The National Disability Insurance Scheme (NDIS) is a major service for children and young people in Australia. Nearly half the participants in the NDIS are under 19 years of age. We do not believe that this has been recognised in either the design or the management of the NDIS. There is a major discrepancy in what the NDIS is perceived as and what it does. The NDIS needs to build its capacity to respond to the needs of children and young people in fundamental ways. This includes developing the knowledge and skill base in the NDIA. It also requires redesigning the Gateway for children and how eligibility and the allocation of funding is determined. The current model of Planning is not fit for purpose for the young children who will be the major new participants in the NDIS.

The current failure of the NDIS to respond to the needs of children under two years of age demonstrates the consequences of the NDIA not understanding the importance of early intervention for children. This situation needs to be urgently investigated and addressed.

Poor practice in early childhood intervention can be harmful to children’s development.

Early Childhood Intervention provided with a best practice approach and as early as possible can in some cases prevents a child’s developmental delay from becoming a permanent disability. In other cases, ECI can reduce the impact of a disability or delay on both a child and their family, enhancing the child’s development, wellbeing and participation and improving the family’s knowledge, confidence and quality of life. Effective ECI has an important role in the ongoing sustainability of the NDIS by reducing future dependence on services. Services for school-age children can then build upon these early gains to give young people the best chance of becoming adults who can be fully participating and contributing members of their communities.

Noah’s Ark has made the following recommendations:

  • That the NDIA develop its expertise in working with children and young people through developing expert advisory committees specifically focused on providing advice on children and young people by building the internal capacity of the NDIA by further recognising and supporting its Early Childhood Branch; and developing Branches specifically focussed on children aged seven to 12 years and 15 - 18 years.
  • That the NDIA review its communications and structure to adequately recognise the level of participants aged under 19 years.
  • That the NDIA urgently investigate why so few children under two years of age are accessing services; review its rationale for providing access; move to a risk minimalization approach; and monitor future access closely.
  • That the NDIA clearly delineates that the purpose of the Gateway is to establish eligibility and the allocation of funding and that this should be achieved in the least onerous way, particularly for families first experiencing disability, disability services and government services.
  • That the NDIA recognise the importance of the planning that needs to occur when a family is working with a service to develop actions to support a child’s development and make sure that its processes do not cause confusion or stress.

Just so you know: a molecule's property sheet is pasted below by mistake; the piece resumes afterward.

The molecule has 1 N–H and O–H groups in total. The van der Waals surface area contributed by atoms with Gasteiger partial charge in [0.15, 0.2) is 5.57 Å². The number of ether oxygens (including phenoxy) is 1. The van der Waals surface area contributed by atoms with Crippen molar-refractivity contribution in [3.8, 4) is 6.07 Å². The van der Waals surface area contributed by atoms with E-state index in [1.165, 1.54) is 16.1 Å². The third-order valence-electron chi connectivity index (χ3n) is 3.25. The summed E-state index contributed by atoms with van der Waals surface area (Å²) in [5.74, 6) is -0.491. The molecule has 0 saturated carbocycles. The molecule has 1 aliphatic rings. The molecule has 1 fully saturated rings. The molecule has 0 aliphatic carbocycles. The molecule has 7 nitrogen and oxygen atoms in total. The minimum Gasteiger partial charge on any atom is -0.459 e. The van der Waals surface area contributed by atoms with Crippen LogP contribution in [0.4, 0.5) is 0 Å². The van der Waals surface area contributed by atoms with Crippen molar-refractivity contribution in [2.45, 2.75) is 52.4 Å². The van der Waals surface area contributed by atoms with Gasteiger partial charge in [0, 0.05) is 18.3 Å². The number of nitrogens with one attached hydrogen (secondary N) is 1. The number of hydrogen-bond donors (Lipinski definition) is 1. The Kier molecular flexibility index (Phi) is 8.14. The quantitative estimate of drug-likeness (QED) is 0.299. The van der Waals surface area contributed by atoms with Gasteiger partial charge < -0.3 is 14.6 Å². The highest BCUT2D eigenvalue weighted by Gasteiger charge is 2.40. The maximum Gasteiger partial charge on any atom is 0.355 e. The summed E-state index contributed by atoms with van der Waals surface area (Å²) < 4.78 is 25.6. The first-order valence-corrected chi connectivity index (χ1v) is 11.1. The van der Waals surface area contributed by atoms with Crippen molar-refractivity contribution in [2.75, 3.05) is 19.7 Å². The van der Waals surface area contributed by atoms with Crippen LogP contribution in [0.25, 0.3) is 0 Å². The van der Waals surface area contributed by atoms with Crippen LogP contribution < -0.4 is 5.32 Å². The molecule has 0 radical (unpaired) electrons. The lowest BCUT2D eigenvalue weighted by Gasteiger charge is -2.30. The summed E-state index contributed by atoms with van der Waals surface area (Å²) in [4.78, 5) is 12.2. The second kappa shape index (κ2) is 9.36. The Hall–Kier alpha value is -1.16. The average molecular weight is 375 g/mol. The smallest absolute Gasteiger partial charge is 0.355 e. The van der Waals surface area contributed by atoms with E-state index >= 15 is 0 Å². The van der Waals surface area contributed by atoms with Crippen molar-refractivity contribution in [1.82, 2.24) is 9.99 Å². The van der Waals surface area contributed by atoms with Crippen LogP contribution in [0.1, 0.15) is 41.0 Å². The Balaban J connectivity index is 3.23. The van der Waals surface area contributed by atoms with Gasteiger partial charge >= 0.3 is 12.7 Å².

• That the NDIA support families to understand the NDIS and make informed choices by publishing program or funding guidelines that clearly articulate the purpose of the NDIS and its funding in terms easily understood in the community, and that it publishes accessible information about desirable outcomes and best practice.

The implementation of these recommendations will provide solid foundations for the ongoing development of the NDIS.

Appendix 1

BOX 1 KEY BEST PRACTICES IN EARLY CHILDHOOD INTERVENTION

Quality Area 1: Family

Family-Centred and Strengths-Based Practice: is a set of values, skills, behaviours and knowledge that recognises the central role of families in children’s lives. Family-centred practice is a way of thinking and acting that ensures that professionals and families work in partnership and that family life, and family priorities and choices, drive what happens in planning and intervention. Family-centred practice builds on family strengths and assists families to develop their own networks of resources – both informal and formal.

Culturally Responsive Practice: creates welcoming and culturally inclusive environments where all families are encouraged to participate in and contribute to children’s learning and development. Practitioners are knowledgeable and respectful of diversity and provide services and supports in flexible ways that are responsive to each family’s cultural, ethnic, racial, language and socioeconomic characteristics.

Quality Area 2: Inclusion

Inclusive and Participatory Practice: recognises that every child regardless of their needs has the right to participate fully in their family and community life and to have the same choices, opportunities and experiences as other children. All children need to feel accepted and to have a real sense of belonging. Children with disability and/or developmental delay may require additional support to enable them to participate meaningfully in their families, community and early childhood settings.